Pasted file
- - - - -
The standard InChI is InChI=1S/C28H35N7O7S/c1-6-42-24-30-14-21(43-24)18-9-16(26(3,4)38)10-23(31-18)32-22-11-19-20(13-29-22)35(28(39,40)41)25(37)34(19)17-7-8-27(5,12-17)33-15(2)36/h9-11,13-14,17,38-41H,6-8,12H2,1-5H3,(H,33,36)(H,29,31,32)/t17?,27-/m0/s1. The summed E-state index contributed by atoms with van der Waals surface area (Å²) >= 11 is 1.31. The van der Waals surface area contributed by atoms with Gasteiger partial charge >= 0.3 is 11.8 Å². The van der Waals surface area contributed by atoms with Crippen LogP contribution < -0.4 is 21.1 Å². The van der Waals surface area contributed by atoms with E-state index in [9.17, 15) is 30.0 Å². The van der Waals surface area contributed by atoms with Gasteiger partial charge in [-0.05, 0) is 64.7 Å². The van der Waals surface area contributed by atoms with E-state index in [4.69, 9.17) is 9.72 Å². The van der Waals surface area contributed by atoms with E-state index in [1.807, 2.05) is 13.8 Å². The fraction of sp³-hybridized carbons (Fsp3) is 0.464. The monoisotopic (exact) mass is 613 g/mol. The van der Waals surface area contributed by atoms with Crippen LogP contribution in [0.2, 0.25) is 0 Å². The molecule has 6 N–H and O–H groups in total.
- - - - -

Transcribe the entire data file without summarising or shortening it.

The standard InChI is InChI=1S/C28H35N7O7S/c1-6-42-24-30-14-21(43-24)18-9-16(26(3,4)38)10-23(31-18)32-22-11-19-20(13-29-22)35(28(39,40)41)25(37)34(19)17-7-8-27(5,12-17)33-15(2)36/h9-11,13-14,17,38-41H,6-8,12H2,1-5H3,(H,33,36)(H,29,31,32)/t17?,27-/m0/s1. The summed E-state index contributed by atoms with van der Waals surface area (Å²) >= 11 is 1.31. The van der Waals surface area contributed by atoms with Gasteiger partial charge >= 0.3 is 11.8 Å². The van der Waals surface area contributed by atoms with Crippen LogP contribution < -0.4 is 21.1 Å². The van der Waals surface area contributed by atoms with E-state index in [9.17, 15) is 30.0 Å². The van der Waals surface area contributed by atoms with Gasteiger partial charge in [-0.05, 0) is 64.7 Å². The van der Waals surface area contributed by atoms with E-state index in [4.69, 9.17) is 9.72 Å². The van der Waals surface area contributed by atoms with E-state index in [1.807, 2.05) is 13.8 Å². The fraction of sp³-hybridized carbons (Fsp3) is 0.464. The monoisotopic (exact) mass is 613 g/mol. The van der Waals surface area contributed by atoms with Crippen LogP contribution in [0.2, 0.25) is 0 Å². The molecule has 6 N–H and O–H groups in total.